Upcycling- Tablecloth to Poncho

You may or may not have heard the term ‘upcycle’. Upcycling is similar to recycling except you give the old item more value, not less. It’s a great way to keep costs down and be kind to the earth.

Last weekend I attended a workshop called “Upcycle: bring new life to your threads” put on by Green Villages. The workshop was led by Kelly Doust, author of Minxy Vintage: how to customise & wear vintage clothing, who shared her tips and tricks for repairing and customising seccond-hand clothes. It was a real treat to get a peak in Kelly’s wardrobe as she brought along some of her favourite pieces, many of which are featured in her book. All participants were allowed to select an item of vintage clothing to be customised from the large pile provided, or you could take along your own. There was also a pile of scarves and other bits and pieces intended to be used to add accents to our clothes. It was in this pile I spotted the crochet tablecloth. Straight away an idea popped into my head- poncho! I love old crocheted clothes and a breezy poncho would be perfect for summer. I wore them all winter as they’re so easy to breastfeed in and cover up a body still recovering from pregnancy. I also feel kinda glamourous in a poncho. I know plenty of people think they’re daggy but there’s something about a bit of flowing fabric that makes me feel special.

The process was very simple. First grab your old tablecloth. You can pick these up at your local op shop for next to nothing.

Fold on the diagonal twice to find the centre then start cutting! I aimed for a boatneck style as I want to use it for breastfeeding over summer but you could make it scoop or V neck, whatever works for you. Try to keep the crochet design intact for aesthetic and structural reasons.
Pop it on and see how it fits. Despite measuring beforehand I found the hole stretched once cut so I marked the spot where I wanted to take in the hole on both sides with black thread then sewed this section together using a darning needed and matching cotton yarn.
Once you’re happy with the neck hole size you need to finish the edge. Again using your cotton thread and darning needle blanket stitch all around the neckline, making sure to sew through structurally sound sections of the remaining crochet.
That’s it! You’re done! (Excuse the embarrassing selfie! And the messy hallway!)
If you have more time you can then crochet a decorative edge yourself. This is something I will attempt when I have some baby-free time over the holidays. I’ll update the post with a photo if/when that happens. Another nice idea would be to use contrasting yarn, or you could dye the whole poncho, ombré would be nice. The possibilities are endless! What’s your best upcycling project? Are you like me, a long term upcycler that has only recently discovered the term?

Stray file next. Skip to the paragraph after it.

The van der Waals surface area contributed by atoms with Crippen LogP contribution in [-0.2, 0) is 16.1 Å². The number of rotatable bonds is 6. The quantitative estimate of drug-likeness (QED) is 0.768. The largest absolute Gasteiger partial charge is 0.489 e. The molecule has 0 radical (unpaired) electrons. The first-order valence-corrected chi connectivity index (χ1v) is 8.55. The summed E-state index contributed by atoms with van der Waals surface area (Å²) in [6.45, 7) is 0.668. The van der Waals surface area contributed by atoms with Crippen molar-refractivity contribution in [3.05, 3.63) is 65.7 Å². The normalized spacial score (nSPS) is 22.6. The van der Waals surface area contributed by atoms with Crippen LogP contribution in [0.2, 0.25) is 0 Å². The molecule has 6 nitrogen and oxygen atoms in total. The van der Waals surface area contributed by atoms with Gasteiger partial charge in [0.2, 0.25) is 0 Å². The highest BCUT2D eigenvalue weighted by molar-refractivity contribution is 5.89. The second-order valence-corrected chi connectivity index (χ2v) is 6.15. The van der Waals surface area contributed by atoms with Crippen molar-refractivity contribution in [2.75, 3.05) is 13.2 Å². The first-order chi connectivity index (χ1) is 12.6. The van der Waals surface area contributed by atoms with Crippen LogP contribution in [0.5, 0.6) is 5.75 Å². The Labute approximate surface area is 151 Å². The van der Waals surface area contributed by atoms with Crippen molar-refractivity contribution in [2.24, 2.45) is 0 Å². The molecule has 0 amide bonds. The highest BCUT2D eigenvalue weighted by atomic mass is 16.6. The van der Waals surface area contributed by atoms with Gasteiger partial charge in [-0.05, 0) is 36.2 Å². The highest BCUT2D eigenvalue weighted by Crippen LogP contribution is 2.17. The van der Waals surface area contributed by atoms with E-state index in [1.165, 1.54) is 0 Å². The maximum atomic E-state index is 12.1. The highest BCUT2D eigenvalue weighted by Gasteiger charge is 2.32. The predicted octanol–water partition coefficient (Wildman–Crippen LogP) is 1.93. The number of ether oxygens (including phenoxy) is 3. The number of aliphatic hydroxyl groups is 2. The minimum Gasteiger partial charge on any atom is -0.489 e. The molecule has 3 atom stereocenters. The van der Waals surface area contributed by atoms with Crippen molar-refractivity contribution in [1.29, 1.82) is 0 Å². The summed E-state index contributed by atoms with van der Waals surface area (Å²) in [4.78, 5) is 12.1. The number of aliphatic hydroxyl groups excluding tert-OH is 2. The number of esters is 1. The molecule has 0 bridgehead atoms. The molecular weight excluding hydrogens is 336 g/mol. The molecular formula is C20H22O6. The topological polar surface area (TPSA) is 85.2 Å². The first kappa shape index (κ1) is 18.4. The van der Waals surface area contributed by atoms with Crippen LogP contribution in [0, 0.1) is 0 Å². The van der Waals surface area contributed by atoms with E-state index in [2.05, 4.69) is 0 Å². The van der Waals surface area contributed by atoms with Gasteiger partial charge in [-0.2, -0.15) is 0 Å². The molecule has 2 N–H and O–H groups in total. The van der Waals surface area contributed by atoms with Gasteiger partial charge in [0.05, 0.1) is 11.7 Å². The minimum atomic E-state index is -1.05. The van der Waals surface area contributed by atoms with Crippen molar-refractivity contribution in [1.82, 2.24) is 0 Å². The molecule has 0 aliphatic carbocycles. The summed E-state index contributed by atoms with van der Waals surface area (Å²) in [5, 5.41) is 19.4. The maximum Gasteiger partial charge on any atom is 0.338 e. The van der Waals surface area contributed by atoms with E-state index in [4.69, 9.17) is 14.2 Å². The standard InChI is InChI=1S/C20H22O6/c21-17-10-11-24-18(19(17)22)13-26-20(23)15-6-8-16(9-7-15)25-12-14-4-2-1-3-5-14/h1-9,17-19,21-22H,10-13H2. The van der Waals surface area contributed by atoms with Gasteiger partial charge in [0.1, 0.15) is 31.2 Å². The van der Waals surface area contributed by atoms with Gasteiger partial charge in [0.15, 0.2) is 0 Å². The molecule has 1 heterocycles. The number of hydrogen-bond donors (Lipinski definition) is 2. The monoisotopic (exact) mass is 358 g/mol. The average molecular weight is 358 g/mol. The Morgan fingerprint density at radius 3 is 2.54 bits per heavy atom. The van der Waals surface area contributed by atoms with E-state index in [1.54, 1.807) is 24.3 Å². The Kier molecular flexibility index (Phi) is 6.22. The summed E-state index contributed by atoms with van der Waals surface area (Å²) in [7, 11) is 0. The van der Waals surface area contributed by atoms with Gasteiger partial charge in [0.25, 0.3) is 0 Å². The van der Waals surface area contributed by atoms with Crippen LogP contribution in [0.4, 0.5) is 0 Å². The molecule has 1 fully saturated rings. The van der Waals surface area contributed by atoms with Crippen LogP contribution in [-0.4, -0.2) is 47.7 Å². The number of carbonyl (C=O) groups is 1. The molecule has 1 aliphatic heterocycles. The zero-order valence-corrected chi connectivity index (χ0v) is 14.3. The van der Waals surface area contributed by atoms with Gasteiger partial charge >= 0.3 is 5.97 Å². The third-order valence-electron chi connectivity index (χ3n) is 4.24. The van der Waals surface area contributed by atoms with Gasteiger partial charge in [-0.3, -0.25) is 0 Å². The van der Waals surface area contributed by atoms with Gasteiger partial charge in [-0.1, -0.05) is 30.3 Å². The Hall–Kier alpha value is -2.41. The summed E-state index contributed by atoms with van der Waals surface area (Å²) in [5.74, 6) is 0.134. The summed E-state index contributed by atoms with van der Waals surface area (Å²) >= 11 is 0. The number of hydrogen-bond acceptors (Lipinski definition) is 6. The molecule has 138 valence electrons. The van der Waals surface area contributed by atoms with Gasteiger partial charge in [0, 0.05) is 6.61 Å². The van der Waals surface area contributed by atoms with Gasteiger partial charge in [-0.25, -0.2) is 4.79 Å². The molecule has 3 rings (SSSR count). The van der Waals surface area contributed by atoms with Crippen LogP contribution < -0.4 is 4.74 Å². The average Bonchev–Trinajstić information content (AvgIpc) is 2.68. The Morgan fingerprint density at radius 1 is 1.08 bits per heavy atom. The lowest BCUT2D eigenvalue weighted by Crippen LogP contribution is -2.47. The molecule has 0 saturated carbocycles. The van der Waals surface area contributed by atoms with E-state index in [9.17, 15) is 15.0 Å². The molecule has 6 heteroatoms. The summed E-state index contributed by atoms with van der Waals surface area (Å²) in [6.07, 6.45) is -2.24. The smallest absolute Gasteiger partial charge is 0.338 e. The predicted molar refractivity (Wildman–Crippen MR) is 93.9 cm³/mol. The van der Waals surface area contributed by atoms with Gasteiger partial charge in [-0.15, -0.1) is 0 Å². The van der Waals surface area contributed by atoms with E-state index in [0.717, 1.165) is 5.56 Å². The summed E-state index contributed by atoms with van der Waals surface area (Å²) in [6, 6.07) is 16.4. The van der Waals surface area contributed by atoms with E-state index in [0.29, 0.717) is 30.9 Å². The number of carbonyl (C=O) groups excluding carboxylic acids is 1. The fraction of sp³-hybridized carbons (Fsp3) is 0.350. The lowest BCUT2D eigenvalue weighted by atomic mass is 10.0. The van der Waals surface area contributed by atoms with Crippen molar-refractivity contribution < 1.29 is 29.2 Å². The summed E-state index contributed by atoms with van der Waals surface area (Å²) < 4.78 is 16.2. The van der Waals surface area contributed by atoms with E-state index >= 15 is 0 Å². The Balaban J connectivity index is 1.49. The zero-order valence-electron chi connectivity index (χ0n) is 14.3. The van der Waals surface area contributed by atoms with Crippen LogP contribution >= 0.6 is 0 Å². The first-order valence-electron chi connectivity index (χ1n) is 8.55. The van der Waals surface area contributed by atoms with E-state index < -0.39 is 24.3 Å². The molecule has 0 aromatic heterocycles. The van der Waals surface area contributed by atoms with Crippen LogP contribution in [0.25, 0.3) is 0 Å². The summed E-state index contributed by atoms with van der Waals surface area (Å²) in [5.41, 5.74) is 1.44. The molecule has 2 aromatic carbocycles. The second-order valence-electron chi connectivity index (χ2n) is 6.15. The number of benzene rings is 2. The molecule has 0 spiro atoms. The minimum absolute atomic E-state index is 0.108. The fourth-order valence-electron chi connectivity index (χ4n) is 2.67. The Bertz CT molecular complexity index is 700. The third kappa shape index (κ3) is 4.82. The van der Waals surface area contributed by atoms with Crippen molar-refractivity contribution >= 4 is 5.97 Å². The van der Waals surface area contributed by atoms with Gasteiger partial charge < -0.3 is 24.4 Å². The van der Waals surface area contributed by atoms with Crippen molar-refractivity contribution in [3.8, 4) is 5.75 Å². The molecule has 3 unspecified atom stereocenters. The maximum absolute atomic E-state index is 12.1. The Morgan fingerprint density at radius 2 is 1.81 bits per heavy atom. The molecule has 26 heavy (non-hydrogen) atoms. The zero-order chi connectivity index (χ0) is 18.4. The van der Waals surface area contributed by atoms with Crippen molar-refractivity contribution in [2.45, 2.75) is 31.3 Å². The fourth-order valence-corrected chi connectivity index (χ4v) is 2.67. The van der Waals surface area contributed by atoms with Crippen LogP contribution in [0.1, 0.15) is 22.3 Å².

Reuse Greenhouse

Gardening whilst living in the inner city is possible, you just have to get a little bit creative and make the most of your space. I was fortunate enough to receive some loofa seeds from a lovely lady, who I’ve never even met, named Sarah. I’ve wanted to grow my own loofas for a while now, it’s quite a change to grow something functional rather than aesthetic or edible (though you can eat loofas when they’re young) and loofas are just so intriguing! The seeds must be soaked for 24 hours before being planted in seed raising mix and kept in a greenhouse until the seedlings are large enough to transplant. Of course I have neither the room nor the money for a greenhouse so I made my own out of things most people have lying around the house.

You will need:
toilet rolls
strawberry punnet
seed raising mix / potting mix

This is how we do it:
First fold your toilet roll in half vertically

Then fold again

Cut the roll in half

Cut along each fold line, about halfway up, then fold each section down, overlapping the last section with the first, until you have a base like that of a cardboard box

Fill with seed raising mix, place in your punnet and plant away! The plastic punnet acts as a little greenhouse and is small enough to fit in whatever tiny sheltered corner you have available. I line mine up along the side fence.

And the best part- the toilet rolls breakdown in the garden so you don’t even have to remove your seedlings, you just bung the whole tube in the ground! Too easy!